One time my gut and psyche talked to each other

Publikation: Bog/antologi/afhandling/rapportPh.d.-afhandlingForskning

This dissertation started from a fascination with the microbes that live in the human gut and their connection with mental health. How can we talk about this connection? What hopes and imaginaries about a healthy life arise when microbes are connected with mental health? How do we, more broadly, make sense of the body and psyche? The dissertation takes these questions as a point of departure for exploring personal experiences of the connection between gut and psyche, and developed collective memory-work (Haug et al., 1999) as methodology in a museum context. Research participants wrote memories under the topic One time my gut and psyche talked to each other… and became co-researchers in the exploration of their own and each other’s personal memories. The dissertation is based on empirical material from three memory-work groups with adult participants. The material includes the 16 memories that the participants explored, observations and transcripts of the group conversations. This transdisciplinary project was conducted at Medical Museion—a university museum and research unit at the Department of Public Health, University of Copenhagen.

The dissertation poses three research questions: (1) What does microbiome research promise in terms of blurring distinctions between body, mind and environment, within the context of contemporary public health concerns? (2) How can collective memory-work facilitate the development of articulations that allow participants to develop sensibilities to often unarticulated experiences of how gut and psyche connect? (3) How do memory-work participants articulate experiences of gut-psyche connections and mobilize distinctions between body and mind, and with which implications for understandings of body, self and health?

The first research question is addressed via a narrative literature review, which explores promissory language around microbiome research in academic and popular science communication publications. The review situates the dissertation in relation to microbiome research and frames a methodological shift in the memory-work away from foregrounding discussion of the microbiome and towards exploring connections between gut and psyche. The second research question is primarily explored by conceptualizing memory-work as experimentation with articulating experiences of the gut, the psyche and how they connect. The third research question is answered by investigating when and with which implications memories about gut-psyche-connections create distinctions between body and psyche.

Key findings of the dissertation include the following: (1) The potentials of microbiome research are communicated in a promissory language, expressing promises of holism. The dissertation argues that this mobilization of the notion of holism poses challenges for understanding the complexity in concepts of the body, self and health in relation to microbiome research. Moreover, the promissory language increases and extend the suspense and impasse around the potentials of microbiome research. Doing so, provide ground for generating cruel optimism (Berlant, 2011). (2) Memory-work on gut and psyche actualize fundamental questions about our bodies, selves and health. This may give rise to new self-realizations for the memory-work participants and also actualize ethical dilemmas about the therapeutic and care-related matters of memory-work. The dissertation argues for addressing the ethical dilemmas in the memory-work collective; the dilemmas can become key in cultivating a response-able (Haraway, 2016) research practice when the participants experiment with articulating their experiences. Moreover, the dissertation shows how the cultivation of response-ability can be transformed and rearticulated as an ideal of care when presenting participant voices anew in an exhibition context. (3) The dissertation shows that memory-work on gut and psyche differ widely in form and content. Meanings of gut, psyche and how they connect cannot be presupposed. Instead, they illuminate how notions of gut and psyche can be employed to articulate the self and navigate social norms and expectations. More generally, the dissertation argues for recognizing (rather than limiting) these multiple and dynamic meanings in explorations of personal experiences of body, self and health.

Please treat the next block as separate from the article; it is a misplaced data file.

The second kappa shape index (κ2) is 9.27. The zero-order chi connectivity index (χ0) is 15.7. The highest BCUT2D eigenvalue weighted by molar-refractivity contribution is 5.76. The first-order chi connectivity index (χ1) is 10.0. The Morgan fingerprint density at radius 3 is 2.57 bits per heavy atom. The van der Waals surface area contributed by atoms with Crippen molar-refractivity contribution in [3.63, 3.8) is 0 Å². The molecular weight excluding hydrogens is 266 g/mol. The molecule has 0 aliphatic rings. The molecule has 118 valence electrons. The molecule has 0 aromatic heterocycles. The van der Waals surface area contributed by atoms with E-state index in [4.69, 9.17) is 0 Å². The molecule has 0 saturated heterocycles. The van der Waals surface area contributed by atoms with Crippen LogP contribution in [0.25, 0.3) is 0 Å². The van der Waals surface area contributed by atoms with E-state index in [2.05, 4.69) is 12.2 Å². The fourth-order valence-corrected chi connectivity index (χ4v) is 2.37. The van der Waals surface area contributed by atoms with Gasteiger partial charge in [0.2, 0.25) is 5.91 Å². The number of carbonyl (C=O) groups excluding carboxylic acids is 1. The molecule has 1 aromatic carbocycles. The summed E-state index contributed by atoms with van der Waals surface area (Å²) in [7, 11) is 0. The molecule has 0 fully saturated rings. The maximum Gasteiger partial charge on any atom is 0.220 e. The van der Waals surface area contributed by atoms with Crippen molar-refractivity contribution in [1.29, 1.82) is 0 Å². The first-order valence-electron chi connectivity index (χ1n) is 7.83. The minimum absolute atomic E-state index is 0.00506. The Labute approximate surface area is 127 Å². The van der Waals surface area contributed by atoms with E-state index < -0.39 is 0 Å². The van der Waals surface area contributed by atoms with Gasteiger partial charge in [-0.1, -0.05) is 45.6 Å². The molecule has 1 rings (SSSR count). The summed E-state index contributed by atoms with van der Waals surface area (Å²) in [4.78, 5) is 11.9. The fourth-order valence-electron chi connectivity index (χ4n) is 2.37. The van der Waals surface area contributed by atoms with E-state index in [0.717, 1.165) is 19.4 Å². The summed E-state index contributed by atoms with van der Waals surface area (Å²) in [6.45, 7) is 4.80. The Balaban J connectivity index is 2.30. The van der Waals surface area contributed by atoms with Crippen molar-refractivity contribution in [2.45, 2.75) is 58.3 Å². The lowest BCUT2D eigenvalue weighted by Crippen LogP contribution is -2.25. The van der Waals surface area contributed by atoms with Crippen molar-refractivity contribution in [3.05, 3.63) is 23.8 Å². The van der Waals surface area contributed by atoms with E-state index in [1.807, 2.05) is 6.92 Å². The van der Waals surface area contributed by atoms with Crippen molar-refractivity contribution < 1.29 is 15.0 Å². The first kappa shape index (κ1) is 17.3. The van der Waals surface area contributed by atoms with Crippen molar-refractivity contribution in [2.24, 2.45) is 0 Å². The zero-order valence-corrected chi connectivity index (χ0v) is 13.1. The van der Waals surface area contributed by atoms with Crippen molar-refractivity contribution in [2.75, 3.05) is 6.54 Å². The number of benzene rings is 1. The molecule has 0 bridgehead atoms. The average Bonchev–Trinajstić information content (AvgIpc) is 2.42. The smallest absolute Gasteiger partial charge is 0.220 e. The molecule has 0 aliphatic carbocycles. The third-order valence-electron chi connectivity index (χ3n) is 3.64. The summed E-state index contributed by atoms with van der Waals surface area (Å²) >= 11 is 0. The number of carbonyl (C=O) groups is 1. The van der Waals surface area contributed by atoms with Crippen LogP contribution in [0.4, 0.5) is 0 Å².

The dissertation takes form as an article-based dissertation, with a synopsis and three articles. Theoretically, the dissertation places itself primarily in critical psychology and post-psychology, in addition to drawing connections to key themes in medical humanities, science and technology studies (STS) and feminist science studies. Beyond the specific findings outlined above, the contribution of the dissertation is to articulate and illustrate a research methodology for exploring situated, diverse and dynamic meanings of mind and body when they are mobilized to create meaning in personal experiences of the world.
UdgivelsesstedUniversity of Copenhagen
ISBN (Trykt)978-87-94336-77-2
StatusUdgivet - 2023

ID: 342093712